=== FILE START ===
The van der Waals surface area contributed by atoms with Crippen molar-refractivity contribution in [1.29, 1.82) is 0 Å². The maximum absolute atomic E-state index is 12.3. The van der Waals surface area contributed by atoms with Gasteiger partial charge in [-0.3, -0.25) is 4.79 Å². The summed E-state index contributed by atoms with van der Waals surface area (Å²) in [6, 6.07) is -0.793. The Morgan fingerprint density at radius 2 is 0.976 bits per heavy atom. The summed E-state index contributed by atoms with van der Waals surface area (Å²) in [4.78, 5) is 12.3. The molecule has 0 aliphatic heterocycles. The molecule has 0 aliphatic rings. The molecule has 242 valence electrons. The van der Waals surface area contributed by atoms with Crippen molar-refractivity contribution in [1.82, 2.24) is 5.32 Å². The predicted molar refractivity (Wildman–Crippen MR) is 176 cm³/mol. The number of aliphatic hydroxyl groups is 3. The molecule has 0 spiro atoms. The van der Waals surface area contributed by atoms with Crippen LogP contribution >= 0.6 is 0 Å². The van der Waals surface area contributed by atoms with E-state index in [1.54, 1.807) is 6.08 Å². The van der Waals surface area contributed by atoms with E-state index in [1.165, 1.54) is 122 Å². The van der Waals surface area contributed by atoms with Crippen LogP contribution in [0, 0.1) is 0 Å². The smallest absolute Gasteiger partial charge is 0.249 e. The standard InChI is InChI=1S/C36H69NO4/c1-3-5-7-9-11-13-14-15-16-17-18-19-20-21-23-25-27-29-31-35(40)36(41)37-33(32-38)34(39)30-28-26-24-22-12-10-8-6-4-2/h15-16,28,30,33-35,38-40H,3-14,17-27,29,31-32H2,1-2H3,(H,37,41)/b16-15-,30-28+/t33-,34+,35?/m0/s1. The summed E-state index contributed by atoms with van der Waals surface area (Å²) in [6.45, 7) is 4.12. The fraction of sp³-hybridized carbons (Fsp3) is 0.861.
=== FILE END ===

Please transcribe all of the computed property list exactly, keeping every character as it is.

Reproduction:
The van der Waals surface area contributed by atoms with Crippen molar-refractivity contribution in [1.29, 1.82) is 0 Å². The maximum absolute atomic E-state index is 12.3. The van der Waals surface area contributed by atoms with Gasteiger partial charge in [-0.3, -0.25) is 4.79 Å². The summed E-state index contributed by atoms with van der Waals surface area (Å²) in [6, 6.07) is -0.793. The Morgan fingerprint density at radius 2 is 0.976 bits per heavy atom. The summed E-state index contributed by atoms with van der Waals surface area (Å²) in [4.78, 5) is 12.3. The molecule has 0 aliphatic heterocycles. The molecule has 0 aliphatic rings. The molecule has 242 valence electrons. The van der Waals surface area contributed by atoms with Crippen molar-refractivity contribution in [1.82, 2.24) is 5.32 Å². The predicted molar refractivity (Wildman–Crippen MR) is 176 cm³/mol. The number of aliphatic hydroxyl groups is 3. The molecule has 0 spiro atoms. The van der Waals surface area contributed by atoms with Crippen LogP contribution >= 0.6 is 0 Å². The van der Waals surface area contributed by atoms with E-state index in [1.54, 1.807) is 6.08 Å². The van der Waals surface area contributed by atoms with E-state index in [1.165, 1.54) is 122 Å². The van der Waals surface area contributed by atoms with Crippen LogP contribution in [0, 0.1) is 0 Å². The smallest absolute Gasteiger partial charge is 0.249 e. The standard InChI is InChI=1S/C36H69NO4/c1-3-5-7-9-11-13-14-15-16-17-18-19-20-21-23-25-27-29-31-35(40)36(41)37-33(32-38)34(39)30-28-26-24-22-12-10-8-6-4-2/h15-16,28,30,33-35,38-40H,3-14,17-27,29,31-32H2,1-2H3,(H,37,41)/b16-15-,30-28+/t33-,34+,35?/m0/s1. The summed E-state index contributed by atoms with van der Waals surface area (Å²) in [6.45, 7) is 4.12. The fraction of sp³-hybridized carbons (Fsp3) is 0.861.